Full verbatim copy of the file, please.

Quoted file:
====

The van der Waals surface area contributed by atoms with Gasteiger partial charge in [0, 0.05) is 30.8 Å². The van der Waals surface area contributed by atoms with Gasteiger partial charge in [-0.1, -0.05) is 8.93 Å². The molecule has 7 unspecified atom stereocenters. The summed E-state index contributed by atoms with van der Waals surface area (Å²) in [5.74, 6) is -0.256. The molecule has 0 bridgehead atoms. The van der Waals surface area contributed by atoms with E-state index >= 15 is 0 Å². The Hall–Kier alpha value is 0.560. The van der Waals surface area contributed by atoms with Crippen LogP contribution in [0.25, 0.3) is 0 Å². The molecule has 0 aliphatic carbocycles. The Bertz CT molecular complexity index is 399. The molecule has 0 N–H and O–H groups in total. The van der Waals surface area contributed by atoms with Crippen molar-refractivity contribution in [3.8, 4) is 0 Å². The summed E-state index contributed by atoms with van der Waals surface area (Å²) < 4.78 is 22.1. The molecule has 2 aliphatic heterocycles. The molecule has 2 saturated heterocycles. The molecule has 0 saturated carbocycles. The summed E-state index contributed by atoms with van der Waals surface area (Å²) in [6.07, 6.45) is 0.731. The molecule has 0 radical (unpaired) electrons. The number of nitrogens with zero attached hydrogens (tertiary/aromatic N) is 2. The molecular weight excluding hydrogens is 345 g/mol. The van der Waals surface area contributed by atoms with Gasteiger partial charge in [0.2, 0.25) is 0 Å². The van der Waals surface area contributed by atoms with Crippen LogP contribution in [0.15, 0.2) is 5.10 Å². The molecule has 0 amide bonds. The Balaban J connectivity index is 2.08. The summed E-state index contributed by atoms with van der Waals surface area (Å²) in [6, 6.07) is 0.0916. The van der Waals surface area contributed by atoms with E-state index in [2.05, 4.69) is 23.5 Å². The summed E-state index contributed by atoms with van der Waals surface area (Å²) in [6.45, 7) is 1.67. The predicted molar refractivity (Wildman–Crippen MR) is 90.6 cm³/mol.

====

The van der Waals surface area contributed by atoms with Gasteiger partial charge in [0, 0.05) is 30.8 Å². The van der Waals surface area contributed by atoms with Gasteiger partial charge in [-0.1, -0.05) is 8.93 Å². The molecule has 7 unspecified atom stereocenters. The summed E-state index contributed by atoms with van der Waals surface area (Å²) in [5.74, 6) is -0.256. The molecule has 0 bridgehead atoms. The van der Waals surface area contributed by atoms with E-state index >= 15 is 0 Å². The Hall–Kier alpha value is 0.560. The van der Waals surface area contributed by atoms with Crippen LogP contribution in [0.25, 0.3) is 0 Å². The molecule has 0 aliphatic carbocycles. The Bertz CT molecular complexity index is 399. The molecule has 0 N–H and O–H groups in total. The van der Waals surface area contributed by atoms with Crippen molar-refractivity contribution in [3.8, 4) is 0 Å². The summed E-state index contributed by atoms with van der Waals surface area (Å²) < 4.78 is 22.1. The molecule has 2 aliphatic heterocycles. The molecule has 2 saturated heterocycles. The molecule has 0 saturated carbocycles. The summed E-state index contributed by atoms with van der Waals surface area (Å²) in [6.07, 6.45) is 0.731. The molecule has 0 radical (unpaired) electrons. The number of nitrogens with zero attached hydrogens (tertiary/aromatic N) is 2. The molecular weight excluding hydrogens is 345 g/mol. The van der Waals surface area contributed by atoms with Gasteiger partial charge in [0.2, 0.25) is 0 Å². The van der Waals surface area contributed by atoms with Crippen LogP contribution in [0.15, 0.2) is 5.10 Å². The molecule has 0 amide bonds. The Balaban J connectivity index is 2.08. The summed E-state index contributed by atoms with van der Waals surface area (Å²) in [6, 6.07) is 0.0916. The van der Waals surface area contributed by atoms with E-state index in [2.05, 4.69) is 23.5 Å². The summed E-state index contributed by atoms with van der Waals surface area (Å²) in [6.45, 7) is 1.67. The predicted molar refractivity (Wildman–Crippen MR) is 90.6 cm³/mol.